Your assets are protected at TD Ameritrade
How are my securities at TD Ameritrade protected?
The first thing to remember is your securities — like stocks, bonds, mutual funds, exchange traded funds, money market funds — held at TD Ameritrade are yours. The SEC's Customer Protection Rule safeguards customer assets at brokerage firms by preventing firms from using customer assets to finance their own proprietary businesses.
At TD Ameritrade, clients' fully paid securities are segregated from other firm assets and held at third party depository institutions and custodians such as the Depository Trust Company and Bank of New York. There are reporting and auditing requirements in place by government regulators to help ensure all broker-dealers comply with this rule. In the very unlikely event that TD Ameritrade should become insolvent, these segregated securities are not available to general creditors and are protected against creditors' claims.
If you have a margin account with a current loan balance, TD Ameritrade may borrow a portion of the securities pursuant to the loan consent provision of your account agreement. If there is not a current margin loan balance, or it is not a margin account, securities will not be borrowed out of your account. Per regulation, any securities that are borrowed are fully collateralized with cash that is held in reserve for clients.
What part of my assets are protected by FDIC?
Deposits at TD Ameritrade's Sweep Program Banks are protected by the FDIC.* The Federal Deposit Insurance Corporation (FDIC) is an independent agency that maintains the Deposit Insurance Fund which is backed by the full faith and credit of the United States government. Its purpose is to protect depositors' funds placed in banks and savings associations. The FDIC insures accounts held at member banks up to $250,000 per depositor, per insured bank, based on ownership category.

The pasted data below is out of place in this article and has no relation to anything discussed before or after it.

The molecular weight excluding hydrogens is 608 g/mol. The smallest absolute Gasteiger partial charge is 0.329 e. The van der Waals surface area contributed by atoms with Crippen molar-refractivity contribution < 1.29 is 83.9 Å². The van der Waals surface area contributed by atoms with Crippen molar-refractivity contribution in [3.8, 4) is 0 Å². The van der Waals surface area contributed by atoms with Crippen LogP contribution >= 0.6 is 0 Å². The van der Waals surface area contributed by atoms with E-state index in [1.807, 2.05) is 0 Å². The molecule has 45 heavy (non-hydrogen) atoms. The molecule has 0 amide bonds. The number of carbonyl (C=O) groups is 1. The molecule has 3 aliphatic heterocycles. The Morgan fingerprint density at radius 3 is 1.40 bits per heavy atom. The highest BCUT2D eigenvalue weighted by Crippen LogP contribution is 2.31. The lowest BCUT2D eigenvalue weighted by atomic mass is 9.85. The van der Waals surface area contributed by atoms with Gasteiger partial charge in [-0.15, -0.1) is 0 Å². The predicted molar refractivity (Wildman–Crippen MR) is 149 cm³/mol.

To learn more, visit FDIC’s website.
What is SIPC coverage and when does it become activated?
TD Ameritrade is a member of Securities Investor Protection Corporation (SIPC), which provides protection for securities and cash in client brokerage accounts, including those held by clients of investment advisors with TD Ameritrade Institutional. SIPC protections are activated in the rare event that the broker-dealer fails (bankruptcy) and client assets are missing due to fraud or other causes.
According to SIPC, most broker-dealer failures happen with no securities missing. Since their inception over 50 years ago, 99% of eligible investors got their investments back in the failed brokerage firms cases that it has handled. The SIPC liquidation process generally assures that customers of a failed broker-dealer receive their securities and cash with reasonable promptness after filing a claim.
How does SIPC coverage work?
SIPC coverage is used to make investors whole if there is a shortage after all customer assets held at the brokerage firm have been recovered. SIPC provides up to $500,000 of protection for brokerage accounts held in each separate capacity (e.g., joint tenant or sole owner), with a limit of $250,000 for claims of uninvested cash balances. These limits do not mean that the account will only receive up to $500,000 of their invested securities. Rather, in a SIPC customer proceeding, the account will receive a pro-rata share of all client assets recovered in liquidation then will receive up to $500,000 from SIPC to make up any difference that exists.
To learn more, visit SIPC's website.
Does TD Ameritrade have any additional protections for client securities beyond those provided by SIPC?
Yes, in addition to SIPC, TD Ameritrade clients receive an extra level of coverage through "excess SIPC" insurance protection for securities and cash. This provides additional coverage in the event of a brokerage firm failure and funds covered by SIPC protections are exhausted. The combined total of our SIPC coverage and our "excess SIPC" coverage means TD Ameritrade provides protection up to a combined return of $152 million per customer, up to $2 million of which may be in cash. The Excess SIPC program has a $500M aggregate limit (meaning the most the program will pay for the Excess SIPC portion of the losses). Commodity interests and cash in futures accounts are not protected by SIPC.